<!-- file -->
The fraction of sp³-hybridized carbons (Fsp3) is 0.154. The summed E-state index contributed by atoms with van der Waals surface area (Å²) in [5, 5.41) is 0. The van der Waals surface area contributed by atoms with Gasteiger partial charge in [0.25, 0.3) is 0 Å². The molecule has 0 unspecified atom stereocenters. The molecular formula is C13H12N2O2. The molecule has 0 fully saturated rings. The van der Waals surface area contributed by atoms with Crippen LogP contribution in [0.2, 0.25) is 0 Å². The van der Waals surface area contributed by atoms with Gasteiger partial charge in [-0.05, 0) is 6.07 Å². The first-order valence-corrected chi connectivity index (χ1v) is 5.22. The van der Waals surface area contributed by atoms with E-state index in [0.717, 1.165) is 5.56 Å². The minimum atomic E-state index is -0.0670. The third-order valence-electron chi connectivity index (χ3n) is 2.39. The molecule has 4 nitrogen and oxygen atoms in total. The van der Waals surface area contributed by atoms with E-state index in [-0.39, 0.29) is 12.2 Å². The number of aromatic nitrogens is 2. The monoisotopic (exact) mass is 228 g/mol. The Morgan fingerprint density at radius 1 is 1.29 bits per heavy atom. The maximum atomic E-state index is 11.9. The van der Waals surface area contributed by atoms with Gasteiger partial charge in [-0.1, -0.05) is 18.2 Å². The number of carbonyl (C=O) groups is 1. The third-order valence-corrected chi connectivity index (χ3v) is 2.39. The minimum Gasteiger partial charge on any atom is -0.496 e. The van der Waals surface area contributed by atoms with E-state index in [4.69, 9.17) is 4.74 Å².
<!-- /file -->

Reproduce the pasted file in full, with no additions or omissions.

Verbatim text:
The fraction of sp³-hybridized carbons (Fsp3) is 0.154. The summed E-state index contributed by atoms with van der Waals surface area (Å²) in [5, 5.41) is 0. The van der Waals surface area contributed by atoms with Gasteiger partial charge in [0.25, 0.3) is 0 Å². The molecule has 0 unspecified atom stereocenters. The molecular formula is C13H12N2O2. The molecule has 0 fully saturated rings. The van der Waals surface area contributed by atoms with Crippen LogP contribution in [0.2, 0.25) is 0 Å². The van der Waals surface area contributed by atoms with Gasteiger partial charge in [-0.05, 0) is 6.07 Å². The first-order valence-corrected chi connectivity index (χ1v) is 5.22. The van der Waals surface area contributed by atoms with E-state index in [0.717, 1.165) is 5.56 Å². The minimum atomic E-state index is -0.0670. The third-order valence-electron chi connectivity index (χ3n) is 2.39. The molecule has 4 nitrogen and oxygen atoms in total. The van der Waals surface area contributed by atoms with E-state index in [-0.39, 0.29) is 12.2 Å². The number of aromatic nitrogens is 2. The monoisotopic (exact) mass is 228 g/mol. The Morgan fingerprint density at radius 1 is 1.29 bits per heavy atom. The maximum atomic E-state index is 11.9. The van der Waals surface area contributed by atoms with Gasteiger partial charge in [-0.1, -0.05) is 18.2 Å². The number of carbonyl (C=O) groups is 1. The third-order valence-corrected chi connectivity index (χ3v) is 2.39. The minimum Gasteiger partial charge on any atom is -0.496 e. The van der Waals surface area contributed by atoms with E-state index in [4.69, 9.17) is 4.74 Å².